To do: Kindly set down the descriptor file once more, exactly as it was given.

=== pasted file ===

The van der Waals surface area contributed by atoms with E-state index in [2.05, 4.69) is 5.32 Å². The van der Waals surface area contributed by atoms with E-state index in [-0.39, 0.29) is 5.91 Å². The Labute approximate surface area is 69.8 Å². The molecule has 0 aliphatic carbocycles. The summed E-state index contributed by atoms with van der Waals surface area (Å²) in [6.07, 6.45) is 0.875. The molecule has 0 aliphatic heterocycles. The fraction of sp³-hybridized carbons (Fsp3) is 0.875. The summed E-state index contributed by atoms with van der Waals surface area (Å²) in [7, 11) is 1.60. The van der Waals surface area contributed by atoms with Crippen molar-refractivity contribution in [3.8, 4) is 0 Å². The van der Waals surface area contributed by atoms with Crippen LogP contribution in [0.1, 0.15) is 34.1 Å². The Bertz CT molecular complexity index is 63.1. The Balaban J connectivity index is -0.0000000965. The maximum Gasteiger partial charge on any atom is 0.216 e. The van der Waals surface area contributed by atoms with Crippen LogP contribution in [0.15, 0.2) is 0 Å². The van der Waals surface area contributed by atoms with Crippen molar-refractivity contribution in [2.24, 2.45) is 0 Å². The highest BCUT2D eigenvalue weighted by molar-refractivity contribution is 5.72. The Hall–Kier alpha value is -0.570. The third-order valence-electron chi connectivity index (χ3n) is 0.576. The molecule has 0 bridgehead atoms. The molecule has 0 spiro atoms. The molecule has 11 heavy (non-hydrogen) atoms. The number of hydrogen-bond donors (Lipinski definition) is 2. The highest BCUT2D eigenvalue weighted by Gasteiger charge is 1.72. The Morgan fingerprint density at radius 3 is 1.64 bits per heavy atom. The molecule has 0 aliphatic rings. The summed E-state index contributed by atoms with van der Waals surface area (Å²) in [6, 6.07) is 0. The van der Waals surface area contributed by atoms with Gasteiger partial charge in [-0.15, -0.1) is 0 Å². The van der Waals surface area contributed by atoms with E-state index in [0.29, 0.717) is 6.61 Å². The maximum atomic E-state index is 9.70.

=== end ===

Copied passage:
The van der Waals surface area contributed by atoms with E-state index in [2.05, 4.69) is 5.32 Å². The van der Waals surface area contributed by atoms with E-state index in [-0.39, 0.29) is 5.91 Å². The Labute approximate surface area is 69.8 Å². The molecule has 0 aliphatic carbocycles. The summed E-state index contributed by atoms with van der Waals surface area (Å²) in [6.07, 6.45) is 0.875. The molecule has 0 aliphatic heterocycles. The fraction of sp³-hybridized carbons (Fsp3) is 0.875. The summed E-state index contributed by atoms with van der Waals surface area (Å²) in [7, 11) is 1.60. The van der Waals surface area contributed by atoms with Crippen molar-refractivity contribution in [3.8, 4) is 0 Å². The van der Waals surface area contributed by atoms with Crippen LogP contribution in [0.1, 0.15) is 34.1 Å². The Bertz CT molecular complexity index is 63.1. The Balaban J connectivity index is -0.0000000965. The maximum Gasteiger partial charge on any atom is 0.216 e. The van der Waals surface area contributed by atoms with Crippen LogP contribution in [0.15, 0.2) is 0 Å². The van der Waals surface area contributed by atoms with Crippen molar-refractivity contribution in [2.24, 2.45) is 0 Å². The highest BCUT2D eigenvalue weighted by molar-refractivity contribution is 5.72. The Hall–Kier alpha value is -0.570. The third-order valence-electron chi connectivity index (χ3n) is 0.576. The molecule has 0 bridgehead atoms. The molecule has 0 spiro atoms. The molecule has 11 heavy (non-hydrogen) atoms. The number of hydrogen-bond donors (Lipinski definition) is 2. The highest BCUT2D eigenvalue weighted by Gasteiger charge is 1.72. The Morgan fingerprint density at radius 3 is 1.64 bits per heavy atom. The molecule has 0 aliphatic rings. The summed E-state index contributed by atoms with van der Waals surface area (Å²) in [6, 6.07) is 0. The van der Waals surface area contributed by atoms with Gasteiger partial charge in [-0.15, -0.1) is 0 Å². The van der Waals surface area contributed by atoms with E-state index in [0.29, 0.717) is 6.61 Å². The maximum atomic E-state index is 9.70.